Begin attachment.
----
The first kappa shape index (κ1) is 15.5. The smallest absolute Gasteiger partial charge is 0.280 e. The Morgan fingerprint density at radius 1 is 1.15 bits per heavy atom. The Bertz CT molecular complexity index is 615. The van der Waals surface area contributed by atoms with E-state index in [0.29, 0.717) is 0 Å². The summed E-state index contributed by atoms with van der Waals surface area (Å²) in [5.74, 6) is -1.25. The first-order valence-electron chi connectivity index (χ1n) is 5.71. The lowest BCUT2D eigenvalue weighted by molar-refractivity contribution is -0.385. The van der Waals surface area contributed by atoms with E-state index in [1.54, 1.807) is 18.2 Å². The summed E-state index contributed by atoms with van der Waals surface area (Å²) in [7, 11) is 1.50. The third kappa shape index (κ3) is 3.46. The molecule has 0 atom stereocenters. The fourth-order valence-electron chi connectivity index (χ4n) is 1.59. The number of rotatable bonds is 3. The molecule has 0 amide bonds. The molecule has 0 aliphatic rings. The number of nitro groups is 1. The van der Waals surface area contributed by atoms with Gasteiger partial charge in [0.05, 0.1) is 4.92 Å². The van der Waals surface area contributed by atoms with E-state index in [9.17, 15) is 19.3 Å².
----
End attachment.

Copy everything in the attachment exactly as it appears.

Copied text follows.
The first kappa shape index (κ1) is 15.5. The smallest absolute Gasteiger partial charge is 0.280 e. The Morgan fingerprint density at radius 1 is 1.15 bits per heavy atom. The Bertz CT molecular complexity index is 615. The van der Waals surface area contributed by atoms with E-state index in [0.29, 0.717) is 0 Å². The summed E-state index contributed by atoms with van der Waals surface area (Å²) in [5.74, 6) is -1.25. The first-order valence-electron chi connectivity index (χ1n) is 5.71. The lowest BCUT2D eigenvalue weighted by molar-refractivity contribution is -0.385. The van der Waals surface area contributed by atoms with E-state index in [1.54, 1.807) is 18.2 Å². The summed E-state index contributed by atoms with van der Waals surface area (Å²) in [7, 11) is 1.50. The third kappa shape index (κ3) is 3.46. The molecule has 0 atom stereocenters. The fourth-order valence-electron chi connectivity index (χ4n) is 1.59. The number of rotatable bonds is 3. The molecule has 0 amide bonds. The molecule has 0 aliphatic rings. The number of nitro groups is 1. The van der Waals surface area contributed by atoms with Gasteiger partial charge in [0.05, 0.1) is 4.92 Å². The van der Waals surface area contributed by atoms with E-state index in [9.17, 15) is 19.3 Å².